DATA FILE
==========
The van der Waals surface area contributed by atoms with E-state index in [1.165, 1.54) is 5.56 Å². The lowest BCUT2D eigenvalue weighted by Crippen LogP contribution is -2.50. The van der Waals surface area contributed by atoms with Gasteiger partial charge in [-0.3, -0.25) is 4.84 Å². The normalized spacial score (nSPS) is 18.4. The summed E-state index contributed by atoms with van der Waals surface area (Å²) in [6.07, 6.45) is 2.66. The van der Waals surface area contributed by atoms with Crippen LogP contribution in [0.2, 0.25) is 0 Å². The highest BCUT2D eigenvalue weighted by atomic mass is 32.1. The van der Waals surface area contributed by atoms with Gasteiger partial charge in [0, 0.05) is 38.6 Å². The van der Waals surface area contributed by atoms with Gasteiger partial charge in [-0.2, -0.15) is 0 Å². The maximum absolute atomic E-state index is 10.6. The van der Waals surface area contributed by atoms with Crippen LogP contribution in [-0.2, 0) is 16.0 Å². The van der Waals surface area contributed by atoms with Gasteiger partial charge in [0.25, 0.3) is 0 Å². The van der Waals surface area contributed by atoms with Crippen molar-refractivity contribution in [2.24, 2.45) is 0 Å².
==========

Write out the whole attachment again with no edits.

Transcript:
The van der Waals surface area contributed by atoms with E-state index in [1.165, 1.54) is 5.56 Å². The lowest BCUT2D eigenvalue weighted by Crippen LogP contribution is -2.50. The van der Waals surface area contributed by atoms with Gasteiger partial charge in [-0.3, -0.25) is 4.84 Å². The normalized spacial score (nSPS) is 18.4. The summed E-state index contributed by atoms with van der Waals surface area (Å²) in [6.07, 6.45) is 2.66. The van der Waals surface area contributed by atoms with Crippen LogP contribution in [0.2, 0.25) is 0 Å². The highest BCUT2D eigenvalue weighted by atomic mass is 32.1. The van der Waals surface area contributed by atoms with Gasteiger partial charge in [0, 0.05) is 38.6 Å². The van der Waals surface area contributed by atoms with Gasteiger partial charge in [-0.2, -0.15) is 0 Å². The maximum absolute atomic E-state index is 10.6. The van der Waals surface area contributed by atoms with Crippen LogP contribution in [-0.2, 0) is 16.0 Å². The van der Waals surface area contributed by atoms with Gasteiger partial charge in [0.25, 0.3) is 0 Å². The van der Waals surface area contributed by atoms with Crippen molar-refractivity contribution in [2.24, 2.45) is 0 Å².